Open CSR

Corporate Social Responsibility, like many fledgeling professions, is striving for legitimacy.  Like innovation, marcomms and HR before it, CSR needs to justify its existence in constrained times and stake a claim to strategic rigour.  In the words of 100%Open Associate Kim Van Niekerk,  it’s time for CSR to be the cake not just the icing.

The problem is, how do you measure the effect of allowing staff to spend time working for charities like GSK does, or of consulting for city improvements like IBM? Why spend money on good works when you could be investing in growth projects?  In fact, major donors are increasingly looking for proof of effect.  They’re looking to leave legacies.  As a result it’s becoming more and more difficult to get unrestricted giving.

This dilemma is compounded in a networked world where cynical views prevail amongst the public and far from being humbly accepting, people can and do probe the motivations of corporate charity.  The corporate fig leaf is shrinking – no amount of CSR saved Enron from total disgrace for example.   Supporting good causes to divert the public gaze has become a shallow and devalued strategy.

So how can we reinvent CSR for a more open and networked world?

One of the principles that we’ve seen grow from our open innovation work at 100%Open is Give|Get.  Open innovation is not an act of charity, it’s a balanced transaction, although often between unequal partners.   We have found that open innovation works best where there is perfect transparency of motivations between parties.  In our work helping Orange create their Do Some Good app, for example, the deal was clear.  Orange offers its customers a new service and participating charities in the micro-volunteering app get thousands of volunteering actions for their cause.

Other examples of such ‘adult to adult’ CSR transactions are starting to appear such as Legal and General commissioning charities to come new services to complement constrained R&D budgets.  Organisations like Arts & Business and the Charities Aid Foundation are striving to develop longer term relationships with charities.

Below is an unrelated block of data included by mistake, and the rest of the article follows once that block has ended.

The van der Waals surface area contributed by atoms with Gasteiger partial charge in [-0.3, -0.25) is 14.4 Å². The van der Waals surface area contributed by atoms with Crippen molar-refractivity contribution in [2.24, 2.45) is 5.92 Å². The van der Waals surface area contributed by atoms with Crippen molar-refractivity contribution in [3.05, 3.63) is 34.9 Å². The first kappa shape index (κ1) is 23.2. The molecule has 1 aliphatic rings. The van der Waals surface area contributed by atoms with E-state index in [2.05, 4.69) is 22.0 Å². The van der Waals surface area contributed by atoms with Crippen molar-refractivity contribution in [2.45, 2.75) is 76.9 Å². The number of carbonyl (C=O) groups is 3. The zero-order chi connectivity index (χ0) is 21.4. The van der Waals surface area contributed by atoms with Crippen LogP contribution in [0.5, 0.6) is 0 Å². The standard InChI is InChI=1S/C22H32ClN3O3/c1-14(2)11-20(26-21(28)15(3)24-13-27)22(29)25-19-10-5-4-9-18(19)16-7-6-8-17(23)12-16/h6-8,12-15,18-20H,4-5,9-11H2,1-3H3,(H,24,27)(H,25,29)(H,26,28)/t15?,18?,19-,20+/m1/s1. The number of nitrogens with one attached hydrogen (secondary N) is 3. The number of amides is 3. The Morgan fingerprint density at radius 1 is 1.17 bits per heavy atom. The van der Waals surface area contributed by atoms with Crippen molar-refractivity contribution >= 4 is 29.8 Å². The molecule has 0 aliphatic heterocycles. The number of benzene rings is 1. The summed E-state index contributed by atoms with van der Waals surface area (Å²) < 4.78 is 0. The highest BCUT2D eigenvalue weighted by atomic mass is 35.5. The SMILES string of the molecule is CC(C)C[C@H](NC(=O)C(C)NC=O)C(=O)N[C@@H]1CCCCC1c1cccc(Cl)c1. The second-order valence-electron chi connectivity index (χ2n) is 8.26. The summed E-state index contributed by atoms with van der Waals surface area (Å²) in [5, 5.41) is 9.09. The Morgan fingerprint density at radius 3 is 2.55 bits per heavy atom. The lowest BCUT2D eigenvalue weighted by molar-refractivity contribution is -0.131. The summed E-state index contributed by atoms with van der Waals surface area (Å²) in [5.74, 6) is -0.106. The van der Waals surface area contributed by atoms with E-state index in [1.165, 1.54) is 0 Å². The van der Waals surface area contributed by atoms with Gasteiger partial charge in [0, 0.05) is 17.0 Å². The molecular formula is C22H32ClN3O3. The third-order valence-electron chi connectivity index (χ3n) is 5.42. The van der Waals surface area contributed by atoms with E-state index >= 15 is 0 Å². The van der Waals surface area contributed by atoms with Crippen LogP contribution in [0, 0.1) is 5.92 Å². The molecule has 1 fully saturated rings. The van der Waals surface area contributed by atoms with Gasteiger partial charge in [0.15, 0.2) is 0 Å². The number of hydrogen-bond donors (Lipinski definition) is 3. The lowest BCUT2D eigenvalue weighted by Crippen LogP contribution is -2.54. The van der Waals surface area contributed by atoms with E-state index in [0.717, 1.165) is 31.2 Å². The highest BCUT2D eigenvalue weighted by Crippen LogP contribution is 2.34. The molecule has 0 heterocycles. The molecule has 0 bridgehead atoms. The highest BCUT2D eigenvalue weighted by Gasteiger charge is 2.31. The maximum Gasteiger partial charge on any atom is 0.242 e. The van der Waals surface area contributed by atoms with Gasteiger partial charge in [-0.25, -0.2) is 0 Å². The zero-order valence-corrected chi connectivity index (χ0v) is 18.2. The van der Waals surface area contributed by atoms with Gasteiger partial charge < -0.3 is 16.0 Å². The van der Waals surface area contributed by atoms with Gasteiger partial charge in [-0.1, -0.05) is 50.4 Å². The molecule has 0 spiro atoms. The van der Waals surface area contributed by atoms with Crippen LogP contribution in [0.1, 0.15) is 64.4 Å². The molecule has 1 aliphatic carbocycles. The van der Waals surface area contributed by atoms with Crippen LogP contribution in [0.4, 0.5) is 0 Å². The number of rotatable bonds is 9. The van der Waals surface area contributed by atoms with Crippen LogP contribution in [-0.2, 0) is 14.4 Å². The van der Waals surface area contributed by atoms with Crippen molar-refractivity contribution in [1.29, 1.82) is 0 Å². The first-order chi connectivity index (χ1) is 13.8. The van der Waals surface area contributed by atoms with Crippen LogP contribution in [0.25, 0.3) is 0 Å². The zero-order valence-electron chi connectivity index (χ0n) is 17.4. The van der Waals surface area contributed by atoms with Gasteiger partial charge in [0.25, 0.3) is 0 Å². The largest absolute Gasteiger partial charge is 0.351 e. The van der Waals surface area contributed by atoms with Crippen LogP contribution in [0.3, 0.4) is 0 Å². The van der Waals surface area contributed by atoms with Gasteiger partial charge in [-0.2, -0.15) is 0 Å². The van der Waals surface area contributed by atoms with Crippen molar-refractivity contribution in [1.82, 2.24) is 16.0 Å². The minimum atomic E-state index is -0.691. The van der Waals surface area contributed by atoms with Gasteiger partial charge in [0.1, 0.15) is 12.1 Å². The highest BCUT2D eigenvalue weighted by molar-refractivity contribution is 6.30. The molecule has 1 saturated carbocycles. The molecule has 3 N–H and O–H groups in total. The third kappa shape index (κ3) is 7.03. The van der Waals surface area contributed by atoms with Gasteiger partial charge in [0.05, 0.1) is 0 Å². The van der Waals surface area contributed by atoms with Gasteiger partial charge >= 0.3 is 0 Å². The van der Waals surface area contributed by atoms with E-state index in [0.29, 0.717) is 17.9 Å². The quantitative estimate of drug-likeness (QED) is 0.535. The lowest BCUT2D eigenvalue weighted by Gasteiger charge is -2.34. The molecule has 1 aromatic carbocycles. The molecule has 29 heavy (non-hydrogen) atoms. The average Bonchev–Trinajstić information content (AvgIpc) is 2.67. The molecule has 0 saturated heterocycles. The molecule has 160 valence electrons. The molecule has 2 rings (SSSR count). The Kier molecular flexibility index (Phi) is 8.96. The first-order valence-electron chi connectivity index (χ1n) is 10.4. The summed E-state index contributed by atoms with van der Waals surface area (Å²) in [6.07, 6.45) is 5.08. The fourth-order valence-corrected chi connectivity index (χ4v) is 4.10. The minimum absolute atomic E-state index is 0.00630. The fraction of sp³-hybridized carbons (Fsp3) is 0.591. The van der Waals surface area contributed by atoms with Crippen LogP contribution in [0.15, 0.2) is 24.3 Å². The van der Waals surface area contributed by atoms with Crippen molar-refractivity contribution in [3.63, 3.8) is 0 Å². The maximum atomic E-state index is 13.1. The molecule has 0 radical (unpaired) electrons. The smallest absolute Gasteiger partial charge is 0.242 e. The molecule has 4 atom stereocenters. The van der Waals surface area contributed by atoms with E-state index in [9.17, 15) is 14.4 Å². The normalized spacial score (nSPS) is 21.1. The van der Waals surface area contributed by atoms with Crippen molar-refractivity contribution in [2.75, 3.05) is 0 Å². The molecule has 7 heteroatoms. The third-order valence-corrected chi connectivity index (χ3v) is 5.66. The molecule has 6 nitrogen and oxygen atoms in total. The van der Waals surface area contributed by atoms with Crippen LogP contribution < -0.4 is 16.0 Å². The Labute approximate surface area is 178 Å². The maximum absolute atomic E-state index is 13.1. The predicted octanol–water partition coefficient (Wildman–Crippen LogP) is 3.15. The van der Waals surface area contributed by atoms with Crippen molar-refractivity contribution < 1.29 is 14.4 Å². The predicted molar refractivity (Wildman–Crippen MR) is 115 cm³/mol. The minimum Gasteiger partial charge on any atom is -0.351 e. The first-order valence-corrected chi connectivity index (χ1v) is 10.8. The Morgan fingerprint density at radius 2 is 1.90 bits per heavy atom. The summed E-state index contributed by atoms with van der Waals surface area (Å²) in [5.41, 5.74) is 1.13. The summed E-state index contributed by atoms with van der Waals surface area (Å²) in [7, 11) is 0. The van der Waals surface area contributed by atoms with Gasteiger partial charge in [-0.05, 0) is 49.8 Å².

In our recent Innovations in Giving programme with Nesta we mentored 28 top UK charities in how to develop a partnership approach to innovation.  It became clear that whilst some charities aren’t yet set up to be natural collaborators, most have a wellspring of capabilities to offer business ‘customers’.  Many third sector organisations are expert at CRM, communications, campaigning, social entrepreneurship, innovation and living up to their values.  These are all skills that businesses need and are willing to pay for, in addition to any feel-good brand associations there might be in working with an Oxfam, NSPCC or CRUK.

Many CSR officers hail from the HR profession or from Third Sector organisations and it is from these specialised perspectives that programmes are often played out.  Perhaps if there were more mainstream business people running CSR programmes their tenor would change.  Perhaps if organisations like 100%Open encouraged our  business and charity clients to collaborate around new and interesting open innovation business models we could make a contribution to a new Open CSR.   In fact we’re thinking of running a Jam workshop or conference around this theme called The Bridge.  If anyone’s interested in this idea please get in touch with kim@100open.com.

David Simoes-Brown

Comments

  1. Interesting thoughts, and I’d agree that measurement of social impact in any field, including that of CSR, is a really tricky subject and one we’re grappling with as well. One in which partnerships between businesses and charities promise good things for both parties.

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